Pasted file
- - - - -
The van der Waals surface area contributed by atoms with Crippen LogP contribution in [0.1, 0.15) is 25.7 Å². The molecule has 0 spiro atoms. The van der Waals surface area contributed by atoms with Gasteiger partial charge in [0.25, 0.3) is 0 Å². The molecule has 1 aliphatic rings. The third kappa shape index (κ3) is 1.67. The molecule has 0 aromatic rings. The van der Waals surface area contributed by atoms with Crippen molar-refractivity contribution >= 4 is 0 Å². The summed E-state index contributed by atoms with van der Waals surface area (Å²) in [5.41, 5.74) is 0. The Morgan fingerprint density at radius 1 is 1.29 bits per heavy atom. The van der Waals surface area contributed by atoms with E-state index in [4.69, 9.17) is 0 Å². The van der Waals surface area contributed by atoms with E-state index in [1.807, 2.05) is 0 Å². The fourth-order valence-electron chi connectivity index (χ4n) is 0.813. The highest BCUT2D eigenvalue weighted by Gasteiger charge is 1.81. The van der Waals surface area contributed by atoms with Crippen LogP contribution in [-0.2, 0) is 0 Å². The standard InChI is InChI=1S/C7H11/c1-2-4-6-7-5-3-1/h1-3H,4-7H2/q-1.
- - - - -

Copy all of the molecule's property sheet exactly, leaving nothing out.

The van der Waals surface area contributed by atoms with Crippen LogP contribution in [0.1, 0.15) is 25.7 Å². The molecule has 0 spiro atoms. The van der Waals surface area contributed by atoms with Gasteiger partial charge in [0.25, 0.3) is 0 Å². The molecule has 1 aliphatic rings. The third kappa shape index (κ3) is 1.67. The molecule has 0 aromatic rings. The van der Waals surface area contributed by atoms with Crippen molar-refractivity contribution >= 4 is 0 Å². The summed E-state index contributed by atoms with van der Waals surface area (Å²) in [5.41, 5.74) is 0. The Morgan fingerprint density at radius 1 is 1.29 bits per heavy atom. The van der Waals surface area contributed by atoms with E-state index in [4.69, 9.17) is 0 Å². The van der Waals surface area contributed by atoms with E-state index in [1.807, 2.05) is 0 Å². The fourth-order valence-electron chi connectivity index (χ4n) is 0.813. The highest BCUT2D eigenvalue weighted by Gasteiger charge is 1.81. The van der Waals surface area contributed by atoms with Crippen LogP contribution in [-0.2, 0) is 0 Å². The standard InChI is InChI=1S/C7H11/c1-2-4-6-7-5-3-1/h1-3H,4-7H2/q-1.